Three-Michelin Star Restaurant, Eleven Madison Park, Rebrands With Fully Plant-Based Menu

Lizzy Rosenberg - Author

May 3 2021, Updated 2:35 p.m. ET

Eleven Madison Park Vegan Menu
Source: Getty Images

The main dining room is set for dinner at Eleven Madison Park at 11 Madison Avenue in the Flatiron District on April 6, 2017 in New York City. The esteemed restaurant was named as the world’s No. 1 restaurant in the World’s 50 Best Restaurants awards, the first U.S. establishment to win the top spot since 2004.

The culinary world has becoming increasingly more open to plant-based food over the last few years, and now, one of New York City's most renowned fine dining restaurants, Eleven Madison Park, has gone vegan. The world-famous establishment, which opened in 1998, was formerly famous for its high-end meat and fish dishes. Now, it's one of two vegan three-Michelin-starred restaurants in the world.

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"We have always operated with sensitivity to the impact we have on our surroundings, but it was becoming ever clearer that the current food system is simply not sustainable, in so many ways," Daniel Humm, the owner of Eleven Madison Park, wrote in a personal letter on the restaurant's online homepage. "It was clear that after everything we all experienced this past year, we couldn’t open the same restaurant."

Chef Daniel Humm, owner of Eleven Madison Park.
Source: Getty Images
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Eleven Madison Park debuted its fully vegan menu for ethical reasons.

Like many restaurants in New York City, Eleven Madison Park sadly closed during the ongoing COVID-19 pandemic. For a while, it operated as a soup kitchen, according to Food & Wine, but when it officially reopens for business on June 10, 2021, the famous eatery will exclusively offer a vegan food menu to the public (aside from honey and milk for coffee and tea, and meat on the private dining menu). No more of the Kobe beef, lavender honey glazed duck, or butter poached lobster it gained fame for.

The restaurant will still offer a lavish tasting menu, costing a pretty penny — $335 per person — and although precise details of EMP's new offerings are murky, The Washington Post lists a few possible must-haves: a dish comprised of slow-cooked beets, rice porridge with celtuce, and amaranth seed and sweet peas served with a creamy fermented almond cream and pea-miso purée. The change, Humm wrote in his letter, comes after the start of the COVID-19 pandemic, which is tied to climate change.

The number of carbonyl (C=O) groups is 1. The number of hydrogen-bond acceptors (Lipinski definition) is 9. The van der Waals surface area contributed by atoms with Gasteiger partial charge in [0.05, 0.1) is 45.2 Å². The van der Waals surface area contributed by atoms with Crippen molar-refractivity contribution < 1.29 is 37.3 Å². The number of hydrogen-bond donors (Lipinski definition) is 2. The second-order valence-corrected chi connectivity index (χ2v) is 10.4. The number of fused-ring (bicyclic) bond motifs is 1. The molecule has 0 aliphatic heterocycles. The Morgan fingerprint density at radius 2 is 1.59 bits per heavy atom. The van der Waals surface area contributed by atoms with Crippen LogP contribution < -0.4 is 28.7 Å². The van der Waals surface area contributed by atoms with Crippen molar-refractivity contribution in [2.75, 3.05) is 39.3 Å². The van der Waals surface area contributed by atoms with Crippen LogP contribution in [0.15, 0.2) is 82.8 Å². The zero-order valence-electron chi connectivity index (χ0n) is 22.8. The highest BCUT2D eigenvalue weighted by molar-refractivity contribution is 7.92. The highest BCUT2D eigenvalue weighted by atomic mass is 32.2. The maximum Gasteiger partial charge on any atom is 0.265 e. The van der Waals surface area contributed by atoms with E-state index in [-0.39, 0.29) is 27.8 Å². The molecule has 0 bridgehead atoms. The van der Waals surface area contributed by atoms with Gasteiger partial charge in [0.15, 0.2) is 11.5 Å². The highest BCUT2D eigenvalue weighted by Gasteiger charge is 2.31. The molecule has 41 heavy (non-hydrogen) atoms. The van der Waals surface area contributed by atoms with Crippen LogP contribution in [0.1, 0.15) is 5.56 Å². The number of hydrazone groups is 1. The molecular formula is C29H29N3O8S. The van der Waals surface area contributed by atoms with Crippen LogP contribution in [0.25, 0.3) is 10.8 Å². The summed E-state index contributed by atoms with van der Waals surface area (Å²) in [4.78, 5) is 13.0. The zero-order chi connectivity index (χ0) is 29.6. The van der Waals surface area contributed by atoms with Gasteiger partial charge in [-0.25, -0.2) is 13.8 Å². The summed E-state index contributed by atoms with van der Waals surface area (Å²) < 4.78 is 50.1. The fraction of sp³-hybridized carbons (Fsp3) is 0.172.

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"I’m excited to share that we’ve made the decision to serve a plant-based menu in which we do not use any animal products — every dish is made from vegetables, both from the earth and the sea, as well as fruits, legumes, fungi, grains, and so much more," Humm wrote. "We’ve been working tirelessly to immerse ourselves in this cuisine. It’s been an incredible journey, a time of so much learning."

That said, we can't wait to try everything the new fully vegan menu has to offer.

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Do other Michelin-starred vegan restaurants exist?

The only other three-Michelin-starred restaurant that doesn't serve meat or seafood is called King's Joy, which is located in China's capital city of Beijing, according to CBS. The first fully vegan restaurant to ever receive a Michelin star, which is called ONA (or Origine Non Animale), is located in the Bordeaux region of France. ONA was given the honorable award in January 2021, so Eleven Madison Park is certainly at the forefront of the fine dining vegan movement.

Other notable plant-based (but not necessarily vegan) restaurants to have received Michelin stars, according to Michelin Guide include: Tian in Austria's capital city of Vienna, which holds one Michelin star for its elegant farm-to-table plant-based dishes. Daigo, which is located in Tokyo, offers "vegetarian Buddhist cuisine," and it holds two Michelin stars. NIX had previously been the only vegetarian restaurant in the U.S. to hold a plant-based star, but it unfortunately closed in 2020.

That said, we can't wait to see the animal- and cruelty-free creativity that comes from the world-famous Eleven Madison Park — it's going to seriously rock the world of fine dining, and hopefully, more renowned chefs decide to follow suit.

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